Crumbly but moist cream Lemon Cranberry Scones flavored with Meyer lemons and cranberries for a sweet and tart breakfast or afternoon treat.
Does anyone else ever do this? Sometimes I use our supermarket next door as an ATM machine. We don't have a branch of our bank in our immediate neighborhood, but there is a supermarket literally right next to our building.
And the great part is that they give cash backs when you pay with your debit card. So whenever I find myself in need of some cash and don't want to get into the car, I just find something to get from the grocery store.
A few weeks ago, I was in that same situation, but we had just done grocery shopping and for once, there was nothing I needed for a new recipe I was working on. Strolling the produce aisle, looking for something to buy, this bag of ripe and plump, yellow-orange Meyer lemons begged for my attention.
Using My Meyer Lemons For These Citrus Scone Treats
I had heard of this lemon variety before, but never tried it. So it was settled. The Meyer lemons were coming with me and I could get some cash at the check out. It was a win-win.
And then, well, life happened, and this bag of lemons was just sitting and sitting in our fruit tray. I couldn't think of anything to make with them. And then, I thought of my Strawberry Margarita Scones and decided to make another citrus scone version. Deal!
To be more seasonally appropriate, as well as to underline the sweet-tart flavor of the Meyer lemons, I added cranberries as a fruit mix-in. I used dried cranberries, but if you like it very tart, you could also use fresh ones.
Lemon-y Goodness With a Hint of Holidays
Unlike regular lemons, the tartness of Meyer lemons is toned down with a hint of orange-y sweetness. They are thought to be a cross of lemons and mandarins or oranges. Like mandarins, Meyer lemons' main season is in the winter.
In these scones, there is Meyer lemon juice and zest. And even the glaze uses both zest and juice.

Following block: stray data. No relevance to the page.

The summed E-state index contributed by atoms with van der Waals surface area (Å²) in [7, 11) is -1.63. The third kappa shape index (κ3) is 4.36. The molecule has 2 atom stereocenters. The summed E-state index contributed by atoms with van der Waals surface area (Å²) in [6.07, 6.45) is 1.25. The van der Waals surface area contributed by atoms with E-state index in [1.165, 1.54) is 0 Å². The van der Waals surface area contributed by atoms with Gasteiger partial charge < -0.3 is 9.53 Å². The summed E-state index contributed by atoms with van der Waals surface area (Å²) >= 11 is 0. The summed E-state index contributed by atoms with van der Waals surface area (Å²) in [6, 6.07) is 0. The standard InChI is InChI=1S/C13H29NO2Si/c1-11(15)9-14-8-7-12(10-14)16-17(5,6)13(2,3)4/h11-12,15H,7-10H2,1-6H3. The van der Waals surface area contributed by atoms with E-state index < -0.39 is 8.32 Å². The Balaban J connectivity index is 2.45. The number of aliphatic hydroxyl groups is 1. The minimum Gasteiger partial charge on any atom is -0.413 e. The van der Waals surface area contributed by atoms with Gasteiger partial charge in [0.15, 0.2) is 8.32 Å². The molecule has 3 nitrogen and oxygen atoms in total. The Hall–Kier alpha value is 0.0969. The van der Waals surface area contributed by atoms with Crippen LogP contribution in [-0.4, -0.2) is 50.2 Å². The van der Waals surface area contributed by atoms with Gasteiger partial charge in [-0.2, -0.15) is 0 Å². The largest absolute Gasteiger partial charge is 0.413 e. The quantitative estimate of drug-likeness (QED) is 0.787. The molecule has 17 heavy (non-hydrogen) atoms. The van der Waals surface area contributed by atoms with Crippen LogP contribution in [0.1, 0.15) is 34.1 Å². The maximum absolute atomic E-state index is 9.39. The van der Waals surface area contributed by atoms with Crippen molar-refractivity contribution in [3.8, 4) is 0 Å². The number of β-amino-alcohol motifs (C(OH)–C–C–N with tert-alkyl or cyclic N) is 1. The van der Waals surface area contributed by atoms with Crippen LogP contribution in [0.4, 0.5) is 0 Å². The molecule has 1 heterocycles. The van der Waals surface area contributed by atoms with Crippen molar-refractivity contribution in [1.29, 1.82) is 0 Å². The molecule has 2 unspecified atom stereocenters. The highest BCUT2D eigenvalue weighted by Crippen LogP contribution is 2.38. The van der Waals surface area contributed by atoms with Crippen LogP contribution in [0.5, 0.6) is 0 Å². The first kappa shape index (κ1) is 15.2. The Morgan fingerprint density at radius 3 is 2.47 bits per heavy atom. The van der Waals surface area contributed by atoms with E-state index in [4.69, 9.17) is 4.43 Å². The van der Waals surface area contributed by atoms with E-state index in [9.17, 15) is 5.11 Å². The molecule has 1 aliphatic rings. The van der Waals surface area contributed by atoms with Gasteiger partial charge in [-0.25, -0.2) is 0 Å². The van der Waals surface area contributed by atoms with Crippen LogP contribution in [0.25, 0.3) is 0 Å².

In combination with the cranberries, the flavors remind me of the Christmas morning muffins I used to make years ago. Those were made with orange juice, cranberries and cinnamon. Mmm...maybe this year we will have Christmas morning Lemon Cranberry scones? Food for thought. Literally. Hmm. To be continued...
Meyer Lemon Cranberry Scones
- 2 cups unbleached all-purpose flour
- 1 tablespoon baking powder
- 2 tablespoons granulated sugar
- ½ teaspoon salt
- ¼ cup butter
- 2 eggs beaten
- ⅓ cup half & half cream or milk
- 1 tablespoon Meyer lemon zest
- 1 tablespoon Meyer lemon juice
- ¾ cup dried cranberries or fresh if you prefer more tartness
- ½ cup icing sugar
- ½ teaspoon Meyer lemon zest
- 2 teaspoons Meyer lemon juice
- a little half & half or milk, as needed
- Preheat oven to 400 degrees F. Whisk together flour, baking powder, granulated sugar and salt. Using a pastry blender or fork cut in butter until small crumbs form. Stir in eggs, half & half, Meyer lemon juice and zest to make a stiff dough.
- Lightly flour a surface and turn out dough. Add cranberries and fold over dough a couple of times until it holds together. Divide in half and shape into flat disks. Cut each disk into quarters (or 6 pieces for small scones) and place on a lined baking sheet.
- Bake for 15 minutes, then transfer to a wire rack.
- To prepare glaze stir together icing sugar with Meyer lemon zest and juice. Add a few drops of half & half cream as needed to reach drizzling consistency. Place wire rack on a baking tray or parchment paper for easier clean up. Drizzle glaze over scones in a zigzag pattern.
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The key to moist scones lies in the balance of ingredients and the baking process. Using the right amount of fat, such as butter or cream, is essential. Additionally, handling the dough gently and not overworking it helps retain moisture.
Eggs serve as a binding agent and contribute to the overall texture of the scones, providing structure and stability. They also add richness and contribute to the moistness of the scones.
To ensure your Lemon Cranberry Scones rise and are fluffy, it's important to use fresh baking powder to help with leavening. Additionally, handle the dough delicately and avoid overmixing to prevent the scones from becoming tough and dense.
Scones might not turn out fluffy if the dough is overworked, resulting in gluten development, which can make the texture tough. Additionally, using old or insufficient leavening agents, such as baking powder, can cause the scones to not rise properly. Keeping these factors in mind can help ensure your scones turn out light and fluffy.